• Real-time Communication:Achieving seamless and real-time communication between the Arduino and the p5.js web interface was another significant challenge. Ensuring that commands were sent and received promptly without delays was crucial for responsive user interaction.

What are some areas for future improvement?

There are several exciting possibilities for future improvements to make the system even better and more efficient.

One area of improvement could focus on enhancing the sorting algorithm. Right now, the system can distinguish between plastic and general waste, but in the future, it could be trained to recognize and sort a wider range of materials. For example, it could learn to separate paper, glass, and metal items, increasing the effectiveness of recycling and reducing waste even further.

Another exciting advancement could involve implementing machine learning techniques. By integrating machine learning, the system could become even smarter when it comes to recognizing different objects accurately. This means it could become better at identifying and sorting items that might be tricky to distinguish using only sensors. Machine learning can help the system adapt and improve its performance over time, making it more reliable in sorting various materials.


IM Showcase :

The interactive media showcase was engaging and educational, and I gained a lot from everyone presenting there. It was a fun and enlightening experience. The highlight for me was a conversation with Professor Eva Mansour. She encouraged me to present my project to the Ministry of Climate Change and Environment in the UAE. She believes they would appreciate my project and sees potential for its implementation in the UAE.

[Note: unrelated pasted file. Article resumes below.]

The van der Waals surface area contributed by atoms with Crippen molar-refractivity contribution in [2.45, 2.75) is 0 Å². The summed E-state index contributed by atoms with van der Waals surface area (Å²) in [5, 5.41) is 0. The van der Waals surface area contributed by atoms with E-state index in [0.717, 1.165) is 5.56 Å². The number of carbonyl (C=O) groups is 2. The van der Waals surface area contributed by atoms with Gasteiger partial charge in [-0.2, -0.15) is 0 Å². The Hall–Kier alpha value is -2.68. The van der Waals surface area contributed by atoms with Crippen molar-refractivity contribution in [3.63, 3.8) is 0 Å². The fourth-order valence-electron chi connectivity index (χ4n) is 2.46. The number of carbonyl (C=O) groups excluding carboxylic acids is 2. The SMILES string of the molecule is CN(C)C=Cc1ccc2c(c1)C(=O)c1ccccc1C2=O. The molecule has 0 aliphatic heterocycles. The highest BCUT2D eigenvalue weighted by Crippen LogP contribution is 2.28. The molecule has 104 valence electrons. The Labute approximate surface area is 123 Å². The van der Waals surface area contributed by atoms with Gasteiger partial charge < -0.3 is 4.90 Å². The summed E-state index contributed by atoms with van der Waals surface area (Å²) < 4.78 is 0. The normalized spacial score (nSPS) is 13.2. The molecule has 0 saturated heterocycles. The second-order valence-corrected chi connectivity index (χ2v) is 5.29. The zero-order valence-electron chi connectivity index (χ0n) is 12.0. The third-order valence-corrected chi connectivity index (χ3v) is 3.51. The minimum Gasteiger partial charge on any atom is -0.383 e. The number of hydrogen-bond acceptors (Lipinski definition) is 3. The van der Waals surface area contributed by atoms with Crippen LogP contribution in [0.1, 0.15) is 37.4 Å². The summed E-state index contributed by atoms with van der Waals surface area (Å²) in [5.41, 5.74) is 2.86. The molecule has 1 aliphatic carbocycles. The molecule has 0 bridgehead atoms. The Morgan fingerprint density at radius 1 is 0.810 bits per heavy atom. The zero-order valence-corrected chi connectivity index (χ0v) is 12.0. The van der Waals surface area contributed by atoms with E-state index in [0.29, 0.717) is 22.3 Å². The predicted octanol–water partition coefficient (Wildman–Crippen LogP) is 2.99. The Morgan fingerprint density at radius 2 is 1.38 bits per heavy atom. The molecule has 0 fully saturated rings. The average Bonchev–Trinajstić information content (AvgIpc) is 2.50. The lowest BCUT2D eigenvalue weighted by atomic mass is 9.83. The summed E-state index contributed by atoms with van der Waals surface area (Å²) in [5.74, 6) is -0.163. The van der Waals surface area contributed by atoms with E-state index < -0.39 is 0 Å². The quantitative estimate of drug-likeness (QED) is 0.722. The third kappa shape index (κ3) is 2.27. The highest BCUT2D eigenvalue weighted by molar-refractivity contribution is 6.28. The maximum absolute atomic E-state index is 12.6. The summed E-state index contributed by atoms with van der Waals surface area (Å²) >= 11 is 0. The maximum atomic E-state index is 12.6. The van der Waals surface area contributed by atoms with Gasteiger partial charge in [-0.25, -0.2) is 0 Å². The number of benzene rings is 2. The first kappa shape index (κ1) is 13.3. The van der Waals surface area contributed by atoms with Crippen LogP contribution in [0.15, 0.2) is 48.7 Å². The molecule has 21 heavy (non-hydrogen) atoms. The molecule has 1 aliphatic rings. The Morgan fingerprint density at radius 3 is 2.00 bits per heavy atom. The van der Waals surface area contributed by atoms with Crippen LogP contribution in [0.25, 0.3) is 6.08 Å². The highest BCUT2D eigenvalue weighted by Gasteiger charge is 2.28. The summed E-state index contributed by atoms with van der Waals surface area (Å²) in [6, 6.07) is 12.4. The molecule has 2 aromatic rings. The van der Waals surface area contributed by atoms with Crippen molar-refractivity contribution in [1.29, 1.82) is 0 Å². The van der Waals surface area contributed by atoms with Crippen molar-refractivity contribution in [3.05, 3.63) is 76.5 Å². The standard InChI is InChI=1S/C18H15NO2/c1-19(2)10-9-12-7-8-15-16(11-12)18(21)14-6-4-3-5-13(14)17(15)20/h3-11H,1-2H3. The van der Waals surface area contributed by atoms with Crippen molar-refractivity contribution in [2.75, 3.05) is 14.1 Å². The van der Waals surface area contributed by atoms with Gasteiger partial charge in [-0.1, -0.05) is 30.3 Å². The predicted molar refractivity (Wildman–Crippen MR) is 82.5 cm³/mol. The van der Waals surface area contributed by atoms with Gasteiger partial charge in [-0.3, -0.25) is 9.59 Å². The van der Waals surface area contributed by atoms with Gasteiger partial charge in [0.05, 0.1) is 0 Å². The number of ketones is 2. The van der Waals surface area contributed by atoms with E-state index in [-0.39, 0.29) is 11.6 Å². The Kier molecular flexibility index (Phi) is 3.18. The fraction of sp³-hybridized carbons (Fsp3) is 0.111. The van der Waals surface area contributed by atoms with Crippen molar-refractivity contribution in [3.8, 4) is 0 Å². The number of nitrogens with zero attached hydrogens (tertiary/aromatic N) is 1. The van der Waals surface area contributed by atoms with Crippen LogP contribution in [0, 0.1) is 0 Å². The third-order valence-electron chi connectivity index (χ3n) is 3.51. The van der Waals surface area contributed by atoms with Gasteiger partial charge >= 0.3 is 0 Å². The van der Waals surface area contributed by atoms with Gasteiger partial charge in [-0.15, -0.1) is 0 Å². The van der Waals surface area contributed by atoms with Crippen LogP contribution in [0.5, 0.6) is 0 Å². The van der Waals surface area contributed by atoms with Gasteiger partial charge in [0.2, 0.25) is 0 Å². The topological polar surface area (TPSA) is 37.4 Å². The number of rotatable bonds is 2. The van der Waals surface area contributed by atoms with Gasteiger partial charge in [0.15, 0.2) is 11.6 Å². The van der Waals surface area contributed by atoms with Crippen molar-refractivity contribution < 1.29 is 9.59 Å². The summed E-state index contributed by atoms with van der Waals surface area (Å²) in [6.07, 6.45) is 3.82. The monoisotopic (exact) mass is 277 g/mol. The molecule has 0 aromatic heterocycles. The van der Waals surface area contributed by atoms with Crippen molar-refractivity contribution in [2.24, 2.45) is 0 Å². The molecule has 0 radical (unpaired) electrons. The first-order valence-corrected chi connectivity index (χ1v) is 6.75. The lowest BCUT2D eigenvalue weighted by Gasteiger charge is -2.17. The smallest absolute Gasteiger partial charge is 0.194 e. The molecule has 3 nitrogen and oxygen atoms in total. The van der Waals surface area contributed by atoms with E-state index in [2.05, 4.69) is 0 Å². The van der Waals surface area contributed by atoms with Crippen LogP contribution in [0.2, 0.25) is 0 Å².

Professor Mansour advised me on several key steps: firstly, to publish a paper outlining my project’s concept and findings; then, to seek funding for further development; and finally, to conduct extensive testing. She also emphasized the importance of design, suggesting improvements to enhance its appeal. Her insights have given me much to consider, and I’m hopeful about the possibility of implementing this project in the UAE.

Finally, a huge shoutout to Professor Aya for running such an incredible course. Thank you for your guidance and support, I appreciate it. Every step of the way, you were there, making the whole learning journey not just educational but really enjoyable too. Thank you! <3

testing students projects


Links to resources used:

Servo Library 

P5.js Reference 

Final Project Idea 2


Create an automatic trash can that uses sensors to detect and sort different types of waste (plastic, paper, etc.) into separate compartments within the can. The system will utilize Arduino for hardware control and p5.js for a user interface to monitor and interact with the trash can.


  1. Arduino Uno
  2. Ultrasonic sensors or weight sensors to detect the type of waste being disposed of.
  3. Servo motors or stepper motors to control the compartments for different types of waste.
  4. P5.js for the user interface to monitor the trash can’s status and possibly interact with it.

Arduino (Outgoing Data):

Detecting and Sorting: Arduino reads sensor data to detect the type of material placed in the trash can. Based on this detection, it activates servo motors to sort the materials into their respective compartments.
Serial Communication: Once the material is detected and sorted, Arduino sends updates about the detected material type and sorting process status via the Serial connection.

p5.js (Outgoing Commands):

p5.js sends commands/instructions to the Arduino via the Serial connection, requesting the disposal of a particular type of waste.

Arduino (Incoming Commands):

Receiving Instructions: Arduino listens for incoming commands from p5.js through the Serial connection. It interprets these commands to initiate the disposal process.
Status Queries: Arduino responds to queries from p5.js by sending updates on the system status, like whether it’s ready to receive new commands or the current state of the sorting mechanism.

p5.js (Incoming Data):

Display and Feedback: p5.js receives data from Arduino about detected materials and system status.

Week 11- Reflection

The author states that in the past, people thought it’s best to hide disabilities when making things, and this gives a bad feeling. It doesn’t just hide a part of the person, but it might also make them feel like they should be embarrassed to show and talk about their disability, which is actually a part of who they are.